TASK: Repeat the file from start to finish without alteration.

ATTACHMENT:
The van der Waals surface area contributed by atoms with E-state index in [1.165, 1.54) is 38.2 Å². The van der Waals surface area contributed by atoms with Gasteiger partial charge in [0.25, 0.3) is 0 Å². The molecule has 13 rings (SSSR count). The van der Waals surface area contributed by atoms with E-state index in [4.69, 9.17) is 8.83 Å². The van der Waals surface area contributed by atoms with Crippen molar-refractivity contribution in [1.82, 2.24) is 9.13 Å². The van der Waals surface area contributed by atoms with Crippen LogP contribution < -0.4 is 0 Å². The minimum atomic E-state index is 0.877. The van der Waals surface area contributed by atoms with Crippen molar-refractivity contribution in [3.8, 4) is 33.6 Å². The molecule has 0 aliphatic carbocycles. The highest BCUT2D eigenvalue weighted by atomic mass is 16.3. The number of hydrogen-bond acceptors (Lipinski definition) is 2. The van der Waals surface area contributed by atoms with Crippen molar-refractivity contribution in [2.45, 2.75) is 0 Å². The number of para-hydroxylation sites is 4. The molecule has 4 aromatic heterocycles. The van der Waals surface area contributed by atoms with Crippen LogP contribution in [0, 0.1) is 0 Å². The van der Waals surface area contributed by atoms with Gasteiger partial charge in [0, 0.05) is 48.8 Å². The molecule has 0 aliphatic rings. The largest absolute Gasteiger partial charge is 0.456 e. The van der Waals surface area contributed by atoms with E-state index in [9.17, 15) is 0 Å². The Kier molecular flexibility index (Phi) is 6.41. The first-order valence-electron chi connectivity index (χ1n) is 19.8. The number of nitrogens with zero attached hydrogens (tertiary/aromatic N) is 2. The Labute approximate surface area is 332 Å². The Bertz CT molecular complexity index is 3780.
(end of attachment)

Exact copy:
The van der Waals surface area contributed by atoms with E-state index in [1.165, 1.54) is 38.2 Å². The van der Waals surface area contributed by atoms with Gasteiger partial charge in [0.25, 0.3) is 0 Å². The molecule has 13 rings (SSSR count). The van der Waals surface area contributed by atoms with E-state index in [4.69, 9.17) is 8.83 Å². The van der Waals surface area contributed by atoms with Crippen molar-refractivity contribution in [1.82, 2.24) is 9.13 Å². The van der Waals surface area contributed by atoms with Crippen LogP contribution < -0.4 is 0 Å². The minimum atomic E-state index is 0.877. The van der Waals surface area contributed by atoms with Crippen molar-refractivity contribution in [3.8, 4) is 33.6 Å². The molecule has 0 aliphatic carbocycles. The highest BCUT2D eigenvalue weighted by atomic mass is 16.3. The number of hydrogen-bond acceptors (Lipinski definition) is 2. The van der Waals surface area contributed by atoms with Crippen molar-refractivity contribution in [2.45, 2.75) is 0 Å². The number of para-hydroxylation sites is 4. The molecule has 4 aromatic heterocycles. The van der Waals surface area contributed by atoms with Crippen LogP contribution in [0, 0.1) is 0 Å². The van der Waals surface area contributed by atoms with Gasteiger partial charge in [0, 0.05) is 48.8 Å². The molecule has 0 aliphatic rings. The largest absolute Gasteiger partial charge is 0.456 e. The van der Waals surface area contributed by atoms with E-state index in [9.17, 15) is 0 Å². The Kier molecular flexibility index (Phi) is 6.41. The first-order valence-electron chi connectivity index (χ1n) is 19.8. The number of nitrogens with zero attached hydrogens (tertiary/aromatic N) is 2. The Labute approximate surface area is 332 Å². The Bertz CT molecular complexity index is 3780.